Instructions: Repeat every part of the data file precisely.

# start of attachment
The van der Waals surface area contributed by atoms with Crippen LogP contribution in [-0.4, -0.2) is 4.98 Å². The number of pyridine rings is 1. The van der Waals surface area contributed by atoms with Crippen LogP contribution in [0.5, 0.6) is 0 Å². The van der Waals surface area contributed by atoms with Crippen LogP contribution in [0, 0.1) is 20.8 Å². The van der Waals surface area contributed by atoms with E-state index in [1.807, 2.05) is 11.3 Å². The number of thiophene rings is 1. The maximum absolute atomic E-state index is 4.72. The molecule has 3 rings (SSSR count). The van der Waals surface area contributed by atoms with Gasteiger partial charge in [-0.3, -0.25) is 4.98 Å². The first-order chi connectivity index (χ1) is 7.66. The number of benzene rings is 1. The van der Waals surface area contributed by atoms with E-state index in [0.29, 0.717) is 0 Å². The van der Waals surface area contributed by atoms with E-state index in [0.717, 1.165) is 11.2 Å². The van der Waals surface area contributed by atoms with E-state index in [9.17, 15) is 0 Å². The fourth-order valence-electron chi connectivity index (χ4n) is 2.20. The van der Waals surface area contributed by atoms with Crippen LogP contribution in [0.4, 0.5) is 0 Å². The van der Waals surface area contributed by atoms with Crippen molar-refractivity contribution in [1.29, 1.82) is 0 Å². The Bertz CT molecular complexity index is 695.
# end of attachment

The van der Waals surface area contributed by atoms with Crippen LogP contribution in [-0.4, -0.2) is 4.98 Å². The number of pyridine rings is 1. The van der Waals surface area contributed by atoms with Crippen LogP contribution in [0.5, 0.6) is 0 Å². The van der Waals surface area contributed by atoms with Crippen LogP contribution in [0, 0.1) is 20.8 Å². The van der Waals surface area contributed by atoms with E-state index in [1.807, 2.05) is 11.3 Å². The number of thiophene rings is 1. The maximum absolute atomic E-state index is 4.72. The molecule has 3 rings (SSSR count). The van der Waals surface area contributed by atoms with Gasteiger partial charge in [-0.3, -0.25) is 4.98 Å². The first-order chi connectivity index (χ1) is 7.66. The number of benzene rings is 1. The van der Waals surface area contributed by atoms with E-state index in [0.29, 0.717) is 0 Å². The van der Waals surface area contributed by atoms with E-state index in [0.717, 1.165) is 11.2 Å². The van der Waals surface area contributed by atoms with E-state index in [9.17, 15) is 0 Å². The fourth-order valence-electron chi connectivity index (χ4n) is 2.20. The van der Waals surface area contributed by atoms with Crippen LogP contribution in [0.4, 0.5) is 0 Å². The van der Waals surface area contributed by atoms with Crippen molar-refractivity contribution in [1.29, 1.82) is 0 Å². The Bertz CT molecular complexity index is 695.